Alex Villanueva Declares Victory Over Jim McDonnell In LA County Sheriff's Race

L.A. County Sheriff Jim McDonnell (L) faced challenger Alex Villanueva as he sought re-election on November 6, 2018. (Left photo by James Bernal for KPCC) (Right photo by KPCC)

This story was updated on Tuesday, Nov. 20.

Retired L.A. County Sheriff's Lt. Alex Villanueva widened his lead to nearly 87,000 votes over Sheriff Jim McDonnell in the latest vote count Tuesday.

Villanueva had already declared victory after last Friday's count showed him surging ahead by more than 57,000 votes. If Villanueva's lead holds up, the previously little-known lieutenant from La Habra Heights has scored a stunning upset.

Based on "our performance in this last batch of votes counted, ... I'm going to declare this race is over. We won," Villanueva, 55, told cheering supporters at his East L.A. campaign headquarters on Friday.

There's been no immediate comment from McDonnell, and Villanueva said he had not yet heard from the sheriff.

After Friday's update, Villanueva has 1,112,673 votes to McDonnell's 1,054,863, giving the challenger 51.3 percent of the vote to McDonnell's 48.7 percent. Since last Friday's update had the two men in a virtual tie, Villanueva has steadily pulled away as officials tally more provisional and last-minute vote-by-mail ballots.

Fernando Guerra, a political scientist and director of Loyola Marymount University's Center for the Study of Los Angeles, said even with more than 400,000 votes left to count, Villanueva appears to have opened up too large of a margin for McDonnell to overcome.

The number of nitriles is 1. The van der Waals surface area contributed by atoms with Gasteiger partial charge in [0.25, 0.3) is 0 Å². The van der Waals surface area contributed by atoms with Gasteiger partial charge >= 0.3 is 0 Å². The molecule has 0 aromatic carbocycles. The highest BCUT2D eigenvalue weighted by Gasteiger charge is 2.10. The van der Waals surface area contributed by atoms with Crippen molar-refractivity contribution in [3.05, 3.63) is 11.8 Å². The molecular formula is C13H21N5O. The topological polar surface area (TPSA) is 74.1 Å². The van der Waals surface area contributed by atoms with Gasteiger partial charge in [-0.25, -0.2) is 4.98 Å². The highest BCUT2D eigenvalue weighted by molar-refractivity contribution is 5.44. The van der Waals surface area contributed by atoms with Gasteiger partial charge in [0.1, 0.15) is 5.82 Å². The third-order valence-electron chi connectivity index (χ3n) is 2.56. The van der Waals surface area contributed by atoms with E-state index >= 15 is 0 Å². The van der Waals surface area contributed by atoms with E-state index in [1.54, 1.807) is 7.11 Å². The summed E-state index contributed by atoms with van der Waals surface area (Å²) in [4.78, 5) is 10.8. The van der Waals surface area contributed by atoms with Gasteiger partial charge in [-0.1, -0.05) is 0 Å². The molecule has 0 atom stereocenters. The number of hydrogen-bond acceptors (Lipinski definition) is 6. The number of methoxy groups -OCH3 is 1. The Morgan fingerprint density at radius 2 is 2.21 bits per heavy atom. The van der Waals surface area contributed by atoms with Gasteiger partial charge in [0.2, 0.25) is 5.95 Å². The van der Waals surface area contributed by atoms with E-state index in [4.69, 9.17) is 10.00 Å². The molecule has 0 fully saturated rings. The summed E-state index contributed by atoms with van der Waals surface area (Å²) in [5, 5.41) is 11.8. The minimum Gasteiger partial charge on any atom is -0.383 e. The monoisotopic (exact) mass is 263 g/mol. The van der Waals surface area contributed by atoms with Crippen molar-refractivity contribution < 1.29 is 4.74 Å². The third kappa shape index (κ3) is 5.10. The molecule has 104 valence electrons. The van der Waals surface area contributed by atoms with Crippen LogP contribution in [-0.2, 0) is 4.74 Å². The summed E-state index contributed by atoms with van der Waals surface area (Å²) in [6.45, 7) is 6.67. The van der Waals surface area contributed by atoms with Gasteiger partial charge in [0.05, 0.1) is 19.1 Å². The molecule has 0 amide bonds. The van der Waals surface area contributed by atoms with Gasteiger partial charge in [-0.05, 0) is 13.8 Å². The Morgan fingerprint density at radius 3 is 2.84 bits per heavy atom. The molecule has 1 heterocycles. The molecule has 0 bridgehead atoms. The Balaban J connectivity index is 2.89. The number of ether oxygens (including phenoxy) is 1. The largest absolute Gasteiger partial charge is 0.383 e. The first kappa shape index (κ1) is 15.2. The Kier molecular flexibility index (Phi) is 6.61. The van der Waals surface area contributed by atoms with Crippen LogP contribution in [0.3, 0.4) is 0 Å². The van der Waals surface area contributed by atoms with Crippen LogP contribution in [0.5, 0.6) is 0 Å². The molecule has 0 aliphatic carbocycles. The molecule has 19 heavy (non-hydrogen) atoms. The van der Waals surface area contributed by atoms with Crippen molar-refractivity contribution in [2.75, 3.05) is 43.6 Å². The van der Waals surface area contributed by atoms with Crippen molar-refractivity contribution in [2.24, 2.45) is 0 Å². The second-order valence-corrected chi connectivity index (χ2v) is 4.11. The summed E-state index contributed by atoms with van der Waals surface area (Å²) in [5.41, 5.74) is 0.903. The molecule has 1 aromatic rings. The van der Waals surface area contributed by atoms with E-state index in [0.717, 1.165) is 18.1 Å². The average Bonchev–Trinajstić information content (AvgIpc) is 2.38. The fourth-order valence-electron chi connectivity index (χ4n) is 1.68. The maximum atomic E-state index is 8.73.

The challenger, who never commanded more than about 40 deputies in three decades with the department, seems poised to take command of the country's largest sheriff's department, with more than 9,500 deputies and another 8,000 civilian employees.

Villanueva would oversee crime fighting in all of unincorporated L.A. County and 44 cities. In addition, he'd be responsible for the problem-plagued county jails, which hold more than 18,000 inmates - one-third of whom are mentally ill.

Asked what would be his first priority as sheriff, Villanueva, who ran as a reformer intent on getting rid of corruption at the top, said, "We're going to clean house."

He said, "obviously it's a very complex process trying to transform a very large organization that's been mired in corruption and scandal year after year. But we're going to put all those wheels in motion."

When asked how much of top leadership he plans to remove, Villanueva said, "the overwhelming majority," then added, "we'll decide everything on a case-by-case basis. We're not going to just say this is exactly who's going to be coming or going, we have to evaluate everybody."

One key factor in Villanueva's strong performance in the election was a mailer sent to more than 1 million people by the L.A. County Democratic Party portraying McDonnell as allied with President Trump.

Sheriff is a nonpartisan office, but the party's mailer featured side-by-side photos of McDonnnell and Trump and asked, "Which side are you on?" - playing on McDonnell's refusal to support a state law that limits cooperation between federal immigration and local law enforcement.

But the flier went a step further, noting sheriffs - including McDonnell - met with Trump once in the Oval office and including a quote from former Attorney General Jeff Sessions: "Honor the Anglo American Tradition of Sheriff." McDonnell's campaign called the mailer unfair.